Kaminario storage jettisons hardware for software-only cloud model
Kaminario is the latest vendor to deemphasize hardware in favor of a solely software-defined approach.
Under its new strategy, customers will buy Kaminario storage as a reference stack from global reseller TechData Corp., which will integrate the software on standard appliances. The companies inked a distribution deal in January.
Kaminario on Wednesday released the first product under the new software-only model: Kaminario Cloud Fabric, a usage-based utility aimed at midsized IT services providers. Cloud Fabric licenses customers to access composable infrastructure on demand with all-flash K2 storage arrays, the Kaminario flagship.
Prior to the deal with TechData, Kaminario relied on contract manufacturers to build K2 all-flash systems, but it owned the hardware inventory and associated financial and forecasting risk.
TechData will capture hardware revenue, while Kaminario storage revenue going forward will be solely from software licenses. Josh Epstein, Kaminario’s chief marketing officer, said TechData will handle asset tracking and inventory.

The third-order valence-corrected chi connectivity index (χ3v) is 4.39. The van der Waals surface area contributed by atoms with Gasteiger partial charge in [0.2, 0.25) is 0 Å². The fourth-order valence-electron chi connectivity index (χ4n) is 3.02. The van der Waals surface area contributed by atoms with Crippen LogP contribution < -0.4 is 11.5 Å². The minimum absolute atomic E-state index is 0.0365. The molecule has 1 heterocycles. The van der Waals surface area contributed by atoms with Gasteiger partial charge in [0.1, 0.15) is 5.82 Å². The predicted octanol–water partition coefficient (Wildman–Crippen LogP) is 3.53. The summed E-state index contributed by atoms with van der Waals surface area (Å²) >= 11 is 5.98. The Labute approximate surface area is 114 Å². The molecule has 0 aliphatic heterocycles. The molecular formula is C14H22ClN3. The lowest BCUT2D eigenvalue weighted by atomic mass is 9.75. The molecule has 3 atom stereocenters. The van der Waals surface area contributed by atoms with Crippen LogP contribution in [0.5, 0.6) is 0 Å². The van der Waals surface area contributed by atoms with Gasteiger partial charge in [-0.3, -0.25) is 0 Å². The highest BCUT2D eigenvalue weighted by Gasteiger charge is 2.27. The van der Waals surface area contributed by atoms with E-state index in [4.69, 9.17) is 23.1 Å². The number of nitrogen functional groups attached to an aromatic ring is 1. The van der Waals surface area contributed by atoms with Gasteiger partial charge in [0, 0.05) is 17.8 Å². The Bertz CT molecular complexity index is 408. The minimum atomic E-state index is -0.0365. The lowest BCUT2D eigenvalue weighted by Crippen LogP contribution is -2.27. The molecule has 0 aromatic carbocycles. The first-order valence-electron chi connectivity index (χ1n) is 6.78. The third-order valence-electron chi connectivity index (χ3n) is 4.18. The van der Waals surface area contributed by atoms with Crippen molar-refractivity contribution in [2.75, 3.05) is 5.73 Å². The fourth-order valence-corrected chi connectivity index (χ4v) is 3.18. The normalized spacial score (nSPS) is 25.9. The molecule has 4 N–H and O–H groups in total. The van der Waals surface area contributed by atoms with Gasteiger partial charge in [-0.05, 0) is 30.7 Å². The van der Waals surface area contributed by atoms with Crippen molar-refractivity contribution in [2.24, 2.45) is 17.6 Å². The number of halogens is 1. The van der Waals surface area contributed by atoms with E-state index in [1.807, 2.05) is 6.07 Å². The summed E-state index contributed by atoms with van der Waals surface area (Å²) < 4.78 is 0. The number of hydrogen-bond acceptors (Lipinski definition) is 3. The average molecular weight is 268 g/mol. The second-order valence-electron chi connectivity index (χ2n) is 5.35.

“All of our IP historically has been in software. We don’t do custom hardware engineering. To date, we have shipped our arrays as a fully integrated appliance, but we are moving to a software-only operational model. This move positions us for better operational and financing efficiency, and we’ll pass those efficiencies on to our customers,” Epstein said.
Amazon, Facebook, Google and other hyper-scale cloud data centers run on infrastructure built with proprietary hardware stacks from white-box servers. Epstein said Kaminario Cloud Fabric gives midrange service providers a similar advantage.
Kaminario Cloud Fabric is an enterprise-wide software utility licensed per consumed storage, regardless of where users are located. The goal is to qualify Kaminario storage with general purpose servers. K2 all-flash arrays to date have exclusively used Supermicro enclosures and SAS SSDs.
Epstein said many of Kaminario’s larger storage customers want to buy IT as a service. He said cloud and SaaS customers account for roughly 85% of Kaminario’s business.
“They want to move to a hyper-scale environment, but there is a lot of risk associated with vendor lock-in, regulatory concerns and overall pricing. We want to help them mitigate that risk.”
The Cloud Fabric license incorporates the standard Kaminario storage software stack, including the VisionOS operating system and Kaminario Clarity analytics and monitoring. Integration of Kaminario Flex automation and orchestration will be added upon general availability later this year.